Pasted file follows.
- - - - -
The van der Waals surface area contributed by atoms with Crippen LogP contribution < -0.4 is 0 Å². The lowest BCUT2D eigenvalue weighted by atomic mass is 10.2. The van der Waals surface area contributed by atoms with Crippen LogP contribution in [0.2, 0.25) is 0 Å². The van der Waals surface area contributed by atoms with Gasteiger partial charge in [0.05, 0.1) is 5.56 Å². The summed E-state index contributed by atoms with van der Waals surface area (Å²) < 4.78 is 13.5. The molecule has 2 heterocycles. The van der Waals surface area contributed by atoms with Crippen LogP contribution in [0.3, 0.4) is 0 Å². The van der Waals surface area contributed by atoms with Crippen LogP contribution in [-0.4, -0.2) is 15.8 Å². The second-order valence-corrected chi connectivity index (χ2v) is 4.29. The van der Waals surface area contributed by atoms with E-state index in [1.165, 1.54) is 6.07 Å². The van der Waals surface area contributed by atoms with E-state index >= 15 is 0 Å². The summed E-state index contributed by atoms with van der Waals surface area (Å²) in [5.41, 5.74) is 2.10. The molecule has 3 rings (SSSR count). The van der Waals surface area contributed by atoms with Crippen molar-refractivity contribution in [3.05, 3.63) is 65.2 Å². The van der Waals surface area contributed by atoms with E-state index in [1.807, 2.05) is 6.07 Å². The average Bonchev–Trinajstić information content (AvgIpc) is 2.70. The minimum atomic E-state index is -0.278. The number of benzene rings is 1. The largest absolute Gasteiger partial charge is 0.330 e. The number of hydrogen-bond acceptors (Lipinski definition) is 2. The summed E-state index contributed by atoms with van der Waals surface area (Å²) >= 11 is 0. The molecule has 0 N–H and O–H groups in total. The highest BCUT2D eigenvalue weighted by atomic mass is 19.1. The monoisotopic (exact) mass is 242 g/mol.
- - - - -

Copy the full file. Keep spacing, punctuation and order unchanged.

The van der Waals surface area contributed by atoms with Crippen LogP contribution < -0.4 is 0 Å². The lowest BCUT2D eigenvalue weighted by atomic mass is 10.2. The van der Waals surface area contributed by atoms with Crippen LogP contribution in [0.2, 0.25) is 0 Å². The van der Waals surface area contributed by atoms with Gasteiger partial charge in [0.05, 0.1) is 5.56 Å². The summed E-state index contributed by atoms with van der Waals surface area (Å²) < 4.78 is 13.5. The molecule has 2 heterocycles. The van der Waals surface area contributed by atoms with Crippen LogP contribution in [0.3, 0.4) is 0 Å². The van der Waals surface area contributed by atoms with Crippen LogP contribution in [-0.4, -0.2) is 15.8 Å². The second-order valence-corrected chi connectivity index (χ2v) is 4.29. The van der Waals surface area contributed by atoms with E-state index in [1.165, 1.54) is 6.07 Å². The van der Waals surface area contributed by atoms with E-state index >= 15 is 0 Å². The summed E-state index contributed by atoms with van der Waals surface area (Å²) in [5.41, 5.74) is 2.10. The molecule has 3 rings (SSSR count). The van der Waals surface area contributed by atoms with Crippen molar-refractivity contribution in [3.05, 3.63) is 65.2 Å². The van der Waals surface area contributed by atoms with E-state index in [1.807, 2.05) is 6.07 Å². The average Bonchev–Trinajstić information content (AvgIpc) is 2.70. The minimum atomic E-state index is -0.278. The number of benzene rings is 1. The largest absolute Gasteiger partial charge is 0.330 e. The number of hydrogen-bond acceptors (Lipinski definition) is 2. The summed E-state index contributed by atoms with van der Waals surface area (Å²) >= 11 is 0. The molecule has 0 N–H and O–H groups in total. The highest BCUT2D eigenvalue weighted by atomic mass is 19.1. The monoisotopic (exact) mass is 242 g/mol.